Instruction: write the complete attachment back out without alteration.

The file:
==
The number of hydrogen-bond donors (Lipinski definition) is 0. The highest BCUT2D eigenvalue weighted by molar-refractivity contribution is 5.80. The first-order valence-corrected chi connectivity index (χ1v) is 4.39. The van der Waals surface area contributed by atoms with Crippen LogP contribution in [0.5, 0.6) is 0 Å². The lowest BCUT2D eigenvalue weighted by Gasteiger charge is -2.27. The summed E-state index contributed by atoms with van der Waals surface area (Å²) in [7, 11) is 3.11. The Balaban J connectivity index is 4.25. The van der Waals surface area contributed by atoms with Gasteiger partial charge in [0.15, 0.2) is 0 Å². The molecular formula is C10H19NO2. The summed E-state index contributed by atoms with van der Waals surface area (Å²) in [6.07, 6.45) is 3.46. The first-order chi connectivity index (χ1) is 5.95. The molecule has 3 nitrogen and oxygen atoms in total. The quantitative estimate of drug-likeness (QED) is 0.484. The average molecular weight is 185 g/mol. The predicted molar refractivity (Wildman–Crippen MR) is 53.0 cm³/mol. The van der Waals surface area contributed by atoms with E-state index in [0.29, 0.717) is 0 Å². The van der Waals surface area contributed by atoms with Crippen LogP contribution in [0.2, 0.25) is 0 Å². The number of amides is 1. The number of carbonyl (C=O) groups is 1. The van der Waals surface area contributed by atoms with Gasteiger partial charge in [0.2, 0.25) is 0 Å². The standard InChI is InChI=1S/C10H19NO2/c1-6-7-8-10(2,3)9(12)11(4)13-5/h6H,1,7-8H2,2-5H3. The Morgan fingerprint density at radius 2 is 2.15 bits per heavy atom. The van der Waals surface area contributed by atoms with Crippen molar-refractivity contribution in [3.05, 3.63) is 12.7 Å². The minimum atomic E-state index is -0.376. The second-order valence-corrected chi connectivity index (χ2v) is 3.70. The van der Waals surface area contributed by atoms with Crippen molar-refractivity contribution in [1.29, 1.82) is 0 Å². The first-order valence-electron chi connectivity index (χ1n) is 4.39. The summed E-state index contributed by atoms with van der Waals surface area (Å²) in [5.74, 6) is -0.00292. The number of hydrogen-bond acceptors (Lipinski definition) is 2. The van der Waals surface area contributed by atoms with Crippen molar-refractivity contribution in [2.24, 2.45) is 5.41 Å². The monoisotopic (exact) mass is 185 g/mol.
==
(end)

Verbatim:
The number of hydrogen-bond donors (Lipinski definition) is 0. The highest BCUT2D eigenvalue weighted by molar-refractivity contribution is 5.80. The first-order valence-corrected chi connectivity index (χ1v) is 4.39. The van der Waals surface area contributed by atoms with Crippen LogP contribution in [0.5, 0.6) is 0 Å². The lowest BCUT2D eigenvalue weighted by Gasteiger charge is -2.27. The summed E-state index contributed by atoms with van der Waals surface area (Å²) in [7, 11) is 3.11. The Balaban J connectivity index is 4.25. The van der Waals surface area contributed by atoms with Gasteiger partial charge in [0.15, 0.2) is 0 Å². The molecular formula is C10H19NO2. The summed E-state index contributed by atoms with van der Waals surface area (Å²) in [6.07, 6.45) is 3.46. The first-order chi connectivity index (χ1) is 5.95. The molecule has 3 nitrogen and oxygen atoms in total. The quantitative estimate of drug-likeness (QED) is 0.484. The average molecular weight is 185 g/mol. The predicted molar refractivity (Wildman–Crippen MR) is 53.0 cm³/mol. The van der Waals surface area contributed by atoms with E-state index in [0.29, 0.717) is 0 Å². The van der Waals surface area contributed by atoms with Crippen LogP contribution in [0.2, 0.25) is 0 Å². The number of amides is 1. The number of carbonyl (C=O) groups is 1. The van der Waals surface area contributed by atoms with Gasteiger partial charge in [0.2, 0.25) is 0 Å². The standard InChI is InChI=1S/C10H19NO2/c1-6-7-8-10(2,3)9(12)11(4)13-5/h6H,1,7-8H2,2-5H3. The Morgan fingerprint density at radius 2 is 2.15 bits per heavy atom. The van der Waals surface area contributed by atoms with Crippen molar-refractivity contribution in [3.05, 3.63) is 12.7 Å². The minimum atomic E-state index is -0.376. The second-order valence-corrected chi connectivity index (χ2v) is 3.70. The van der Waals surface area contributed by atoms with Crippen molar-refractivity contribution in [1.29, 1.82) is 0 Å². The first-order valence-electron chi connectivity index (χ1n) is 4.39. The summed E-state index contributed by atoms with van der Waals surface area (Å²) in [5.74, 6) is -0.00292. The number of hydrogen-bond acceptors (Lipinski definition) is 2. The van der Waals surface area contributed by atoms with Crippen molar-refractivity contribution in [2.24, 2.45) is 5.41 Å². The monoisotopic (exact) mass is 185 g/mol.